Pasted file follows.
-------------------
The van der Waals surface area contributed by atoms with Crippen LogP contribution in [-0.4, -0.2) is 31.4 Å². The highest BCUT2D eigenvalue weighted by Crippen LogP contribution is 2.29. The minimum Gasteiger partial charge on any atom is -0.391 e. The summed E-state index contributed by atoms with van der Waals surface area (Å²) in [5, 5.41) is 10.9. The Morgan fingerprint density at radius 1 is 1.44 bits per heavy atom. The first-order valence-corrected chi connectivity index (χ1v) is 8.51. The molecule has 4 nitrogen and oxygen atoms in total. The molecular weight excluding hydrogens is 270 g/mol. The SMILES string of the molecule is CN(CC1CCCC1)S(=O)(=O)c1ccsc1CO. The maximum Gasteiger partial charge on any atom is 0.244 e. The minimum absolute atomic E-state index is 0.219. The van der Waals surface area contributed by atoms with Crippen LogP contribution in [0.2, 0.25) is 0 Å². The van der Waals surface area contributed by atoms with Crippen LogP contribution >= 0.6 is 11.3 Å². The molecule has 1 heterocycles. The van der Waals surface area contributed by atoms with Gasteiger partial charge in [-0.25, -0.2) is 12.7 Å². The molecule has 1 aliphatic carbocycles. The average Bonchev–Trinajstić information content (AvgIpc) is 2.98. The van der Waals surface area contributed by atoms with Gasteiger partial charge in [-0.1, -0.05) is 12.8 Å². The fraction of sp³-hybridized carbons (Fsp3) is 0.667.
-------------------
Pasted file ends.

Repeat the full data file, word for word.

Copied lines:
The van der Waals surface area contributed by atoms with Crippen LogP contribution in [-0.4, -0.2) is 31.4 Å². The highest BCUT2D eigenvalue weighted by Crippen LogP contribution is 2.29. The minimum Gasteiger partial charge on any atom is -0.391 e. The summed E-state index contributed by atoms with van der Waals surface area (Å²) in [5, 5.41) is 10.9. The Morgan fingerprint density at radius 1 is 1.44 bits per heavy atom. The first-order valence-corrected chi connectivity index (χ1v) is 8.51. The molecule has 4 nitrogen and oxygen atoms in total. The molecular weight excluding hydrogens is 270 g/mol. The SMILES string of the molecule is CN(CC1CCCC1)S(=O)(=O)c1ccsc1CO. The maximum Gasteiger partial charge on any atom is 0.244 e. The minimum absolute atomic E-state index is 0.219. The van der Waals surface area contributed by atoms with Crippen LogP contribution in [0.2, 0.25) is 0 Å². The van der Waals surface area contributed by atoms with Crippen LogP contribution >= 0.6 is 11.3 Å². The molecule has 1 heterocycles. The van der Waals surface area contributed by atoms with Gasteiger partial charge in [-0.25, -0.2) is 12.7 Å². The molecule has 1 aliphatic carbocycles. The average Bonchev–Trinajstić information content (AvgIpc) is 2.98. The van der Waals surface area contributed by atoms with Gasteiger partial charge in [-0.1, -0.05) is 12.8 Å². The fraction of sp³-hybridized carbons (Fsp3) is 0.667.